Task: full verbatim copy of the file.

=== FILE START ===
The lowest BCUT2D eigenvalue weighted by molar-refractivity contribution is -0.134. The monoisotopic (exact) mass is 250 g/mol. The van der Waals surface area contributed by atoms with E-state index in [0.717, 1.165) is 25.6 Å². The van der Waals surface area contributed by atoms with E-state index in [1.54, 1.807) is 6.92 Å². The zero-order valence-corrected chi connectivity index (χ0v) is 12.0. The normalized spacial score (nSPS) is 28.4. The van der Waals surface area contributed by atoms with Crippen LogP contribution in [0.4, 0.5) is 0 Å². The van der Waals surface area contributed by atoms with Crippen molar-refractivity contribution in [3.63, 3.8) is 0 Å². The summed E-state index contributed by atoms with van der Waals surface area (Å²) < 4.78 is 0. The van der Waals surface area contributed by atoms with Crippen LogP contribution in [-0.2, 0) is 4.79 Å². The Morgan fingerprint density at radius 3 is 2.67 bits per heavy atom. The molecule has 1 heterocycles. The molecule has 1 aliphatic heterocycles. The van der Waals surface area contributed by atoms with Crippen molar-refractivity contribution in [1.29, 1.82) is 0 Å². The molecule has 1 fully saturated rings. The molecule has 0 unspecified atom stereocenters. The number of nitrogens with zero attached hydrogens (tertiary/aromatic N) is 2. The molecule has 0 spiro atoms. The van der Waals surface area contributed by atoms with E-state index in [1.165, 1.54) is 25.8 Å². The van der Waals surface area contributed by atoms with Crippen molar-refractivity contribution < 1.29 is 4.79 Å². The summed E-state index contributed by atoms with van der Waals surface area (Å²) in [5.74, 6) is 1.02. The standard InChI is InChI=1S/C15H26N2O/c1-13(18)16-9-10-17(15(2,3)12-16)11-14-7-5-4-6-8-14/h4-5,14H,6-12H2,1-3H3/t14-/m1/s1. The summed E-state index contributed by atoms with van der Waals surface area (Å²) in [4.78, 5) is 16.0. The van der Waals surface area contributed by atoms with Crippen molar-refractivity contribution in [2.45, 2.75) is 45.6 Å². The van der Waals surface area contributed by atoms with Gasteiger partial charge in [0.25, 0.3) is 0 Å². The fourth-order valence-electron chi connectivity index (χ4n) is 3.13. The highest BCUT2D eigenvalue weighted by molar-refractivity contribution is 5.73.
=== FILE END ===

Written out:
The lowest BCUT2D eigenvalue weighted by molar-refractivity contribution is -0.134. The monoisotopic (exact) mass is 250 g/mol. The van der Waals surface area contributed by atoms with E-state index in [0.717, 1.165) is 25.6 Å². The van der Waals surface area contributed by atoms with E-state index in [1.54, 1.807) is 6.92 Å². The zero-order valence-corrected chi connectivity index (χ0v) is 12.0. The normalized spacial score (nSPS) is 28.4. The van der Waals surface area contributed by atoms with Crippen LogP contribution in [0.4, 0.5) is 0 Å². The van der Waals surface area contributed by atoms with Crippen molar-refractivity contribution in [3.63, 3.8) is 0 Å². The summed E-state index contributed by atoms with van der Waals surface area (Å²) < 4.78 is 0. The van der Waals surface area contributed by atoms with Crippen LogP contribution in [-0.2, 0) is 4.79 Å². The Morgan fingerprint density at radius 3 is 2.67 bits per heavy atom. The molecule has 1 heterocycles. The molecule has 1 aliphatic heterocycles. The van der Waals surface area contributed by atoms with Crippen molar-refractivity contribution in [1.29, 1.82) is 0 Å². The molecule has 1 fully saturated rings. The molecule has 0 unspecified atom stereocenters. The number of nitrogens with zero attached hydrogens (tertiary/aromatic N) is 2. The molecule has 0 spiro atoms. The van der Waals surface area contributed by atoms with E-state index in [1.165, 1.54) is 25.8 Å². The van der Waals surface area contributed by atoms with Crippen molar-refractivity contribution < 1.29 is 4.79 Å². The summed E-state index contributed by atoms with van der Waals surface area (Å²) in [5.74, 6) is 1.02. The standard InChI is InChI=1S/C15H26N2O/c1-13(18)16-9-10-17(15(2,3)12-16)11-14-7-5-4-6-8-14/h4-5,14H,6-12H2,1-3H3/t14-/m1/s1. The summed E-state index contributed by atoms with van der Waals surface area (Å²) in [4.78, 5) is 16.0. The van der Waals surface area contributed by atoms with Crippen molar-refractivity contribution in [2.45, 2.75) is 45.6 Å². The van der Waals surface area contributed by atoms with Gasteiger partial charge in [0.25, 0.3) is 0 Å². The fourth-order valence-electron chi connectivity index (χ4n) is 3.13. The highest BCUT2D eigenvalue weighted by molar-refractivity contribution is 5.73.